(Sept. 30, 2013) -- The UTSA College of Architecture (COA) and the American Institute of Architects San Antonio (AIA San Antonio) will present architect William Braham, FAIA, speaking on "Environmental Building Design: Thermodynamic Principles" at 5:30 p.m., Wednesday, Oct. 2, in the Buena Vista Street Building Aula Canaria (1.328) on the UTSA Downtown Campus.
The lecture is the first in the COA Fall Lecture Series, which is free and open to the public.
Braham is an award-winning expert on ecology, technology and design with more than 30 years of experience. In his lecture, he will examine the concept of environmental building design through some of the most ambitious building designs in recent history.
"We are very pleased to have Professor Braham kicking off our revitalized speaker series with AIA San Antonio this year," said John D. Murphy, dean of the UTSA College of Architecture. "Braham's expertise is a great blend with many professors' work here at UTSA. He is a great example of the professionally pertinent architectural research within today's academic expectations."
Braham will speak about the various metrics by which building designs are evaluated for environmental efficiency. He will look at the thermodynamic principles developed within these designs and compare the many resources and work required to build and operate environmentally efficient buildings.
"AIA San Antonio is excited to renew its partnership with UTSA's College of Architecture for thought-provoking presentations by experts in the field," said Torrey Stanley Carleton, Hon. AIA, executive director of AIA San Antonio. "Dr. Braham's lecture is sure to be a fascinating look into the world of embodied energy and environmental building design."
Since 1988, Braham has been on the architectural faculty at the University of Pennsylvania. He currently serves as director of the University of Pennsylvania master of environmental building design program and is on the executive committee of the interdisciplinary program in integrated product design. He also works as a consultant at the university's T.C. Chan Center for Building Performance Simulation and Energy Studies.
Braham is a member of the American Society of Heating, Refrigeration and Air-Conditioning Engineers, the International Association of Lighting Designers and the Society of Building Educators. In 2006, he was named a fellow of the American Institute of Architects.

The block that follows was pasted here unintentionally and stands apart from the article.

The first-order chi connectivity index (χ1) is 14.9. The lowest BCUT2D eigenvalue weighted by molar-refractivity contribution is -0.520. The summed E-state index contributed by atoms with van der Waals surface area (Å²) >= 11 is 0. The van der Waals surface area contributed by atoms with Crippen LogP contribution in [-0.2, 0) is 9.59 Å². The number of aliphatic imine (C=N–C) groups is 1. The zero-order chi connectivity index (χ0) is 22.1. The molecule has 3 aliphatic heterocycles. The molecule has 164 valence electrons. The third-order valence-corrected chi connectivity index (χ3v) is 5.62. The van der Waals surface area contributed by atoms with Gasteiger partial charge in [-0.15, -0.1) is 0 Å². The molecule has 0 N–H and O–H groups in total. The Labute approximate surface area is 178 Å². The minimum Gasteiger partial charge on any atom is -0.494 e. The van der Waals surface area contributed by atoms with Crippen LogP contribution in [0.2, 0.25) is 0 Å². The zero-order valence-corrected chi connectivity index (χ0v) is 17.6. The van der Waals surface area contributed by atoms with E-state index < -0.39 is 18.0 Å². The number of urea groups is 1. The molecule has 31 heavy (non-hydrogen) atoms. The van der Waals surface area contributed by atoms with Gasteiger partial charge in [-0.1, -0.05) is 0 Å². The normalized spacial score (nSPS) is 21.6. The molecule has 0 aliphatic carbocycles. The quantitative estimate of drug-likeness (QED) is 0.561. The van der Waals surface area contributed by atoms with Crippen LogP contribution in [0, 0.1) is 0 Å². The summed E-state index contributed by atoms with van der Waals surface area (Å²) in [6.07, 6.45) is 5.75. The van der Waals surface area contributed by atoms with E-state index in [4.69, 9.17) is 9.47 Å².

Braham is a published author/editor of three books, 12 book chapters and numerous peer-reviewed journal articles. Most recently, he co-edited "Architecture and Energy: Questions about Performance and Style," released earlier this year.
Braham received a Bachelor of Science in Engineering degree from Princeton University and Master of Architecture and Doctor of Philosophy degrees in Architecture from the University of Pennsylvania.
Oct. 30 -- Daniel D'Oca of Interboro Partners, New York City
Nov. 6 -- Joe O'Connell and Blessing Hancock, Tucson, Ariz.
Nov. 20 -- World Monuments Fund, Washington, D.C.
For more information about the UTSA College of Architecture Fall Lecture Series, contact Nicole Chavez at 210-458-3121.
UTSA prides itself on giving students a well-rounded education. Combining a top-tier academic program with opportunities for personal growth prepares students to compete in a global economy. And that's not all. They learn to be informed and engaged citizens as well. At the heart of that academic program is an award-winning core curriculum.
For four consecutive years, UTSA has received an A-rating from the American Council of Trustees and Alumni for the caliber of its core curriculum. According to ACTA, UTSA requires its students to take six of the seven courses deemed "crucial" to a well-rounded education: composition, literature, U.S. government or history, economics, mathematics and science. Only a handful of other institutions in the U.S. are giving students these tools, which are needed to succeed in careers and the community.
Did you know? UTSA is one of only three Texas institutions and 23 in the United States to receive the highest rating for its core curriculum in the 2014-2015 edition of the ACTA's "What Will They Learn?" report.
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